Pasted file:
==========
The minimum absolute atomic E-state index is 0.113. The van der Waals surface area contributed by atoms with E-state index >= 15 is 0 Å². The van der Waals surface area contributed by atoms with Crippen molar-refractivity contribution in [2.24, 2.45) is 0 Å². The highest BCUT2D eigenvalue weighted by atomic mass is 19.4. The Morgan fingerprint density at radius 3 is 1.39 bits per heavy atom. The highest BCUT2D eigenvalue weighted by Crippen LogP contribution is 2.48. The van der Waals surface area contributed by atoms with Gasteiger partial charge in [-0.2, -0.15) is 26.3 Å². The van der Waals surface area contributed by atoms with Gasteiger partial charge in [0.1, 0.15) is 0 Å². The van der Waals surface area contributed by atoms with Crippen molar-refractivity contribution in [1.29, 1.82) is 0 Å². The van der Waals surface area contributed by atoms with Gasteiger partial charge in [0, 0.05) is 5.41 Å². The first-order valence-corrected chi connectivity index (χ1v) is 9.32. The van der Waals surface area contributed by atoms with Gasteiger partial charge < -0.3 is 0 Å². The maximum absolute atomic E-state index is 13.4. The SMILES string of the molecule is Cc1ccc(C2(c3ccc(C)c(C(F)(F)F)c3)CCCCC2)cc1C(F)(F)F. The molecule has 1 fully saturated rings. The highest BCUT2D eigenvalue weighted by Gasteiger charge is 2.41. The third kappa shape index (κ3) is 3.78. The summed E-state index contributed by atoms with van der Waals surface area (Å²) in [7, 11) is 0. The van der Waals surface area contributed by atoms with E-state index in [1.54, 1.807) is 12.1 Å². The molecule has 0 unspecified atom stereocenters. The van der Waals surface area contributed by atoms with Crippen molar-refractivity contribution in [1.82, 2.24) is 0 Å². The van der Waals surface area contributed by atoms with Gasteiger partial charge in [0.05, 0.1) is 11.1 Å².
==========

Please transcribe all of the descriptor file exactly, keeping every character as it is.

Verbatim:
The minimum absolute atomic E-state index is 0.113. The van der Waals surface area contributed by atoms with E-state index >= 15 is 0 Å². The van der Waals surface area contributed by atoms with Crippen molar-refractivity contribution in [2.24, 2.45) is 0 Å². The highest BCUT2D eigenvalue weighted by atomic mass is 19.4. The Morgan fingerprint density at radius 3 is 1.39 bits per heavy atom. The highest BCUT2D eigenvalue weighted by Crippen LogP contribution is 2.48. The van der Waals surface area contributed by atoms with Gasteiger partial charge in [-0.2, -0.15) is 26.3 Å². The van der Waals surface area contributed by atoms with Gasteiger partial charge in [0.1, 0.15) is 0 Å². The van der Waals surface area contributed by atoms with Crippen molar-refractivity contribution in [1.29, 1.82) is 0 Å². The van der Waals surface area contributed by atoms with Gasteiger partial charge in [0, 0.05) is 5.41 Å². The first-order valence-corrected chi connectivity index (χ1v) is 9.32. The van der Waals surface area contributed by atoms with Gasteiger partial charge < -0.3 is 0 Å². The maximum absolute atomic E-state index is 13.4. The SMILES string of the molecule is Cc1ccc(C2(c3ccc(C)c(C(F)(F)F)c3)CCCCC2)cc1C(F)(F)F. The molecule has 1 fully saturated rings. The highest BCUT2D eigenvalue weighted by Gasteiger charge is 2.41. The third kappa shape index (κ3) is 3.78. The summed E-state index contributed by atoms with van der Waals surface area (Å²) in [7, 11) is 0. The van der Waals surface area contributed by atoms with E-state index in [1.54, 1.807) is 12.1 Å². The molecule has 0 unspecified atom stereocenters. The van der Waals surface area contributed by atoms with Crippen molar-refractivity contribution in [1.82, 2.24) is 0 Å². The van der Waals surface area contributed by atoms with Gasteiger partial charge in [0.05, 0.1) is 11.1 Å².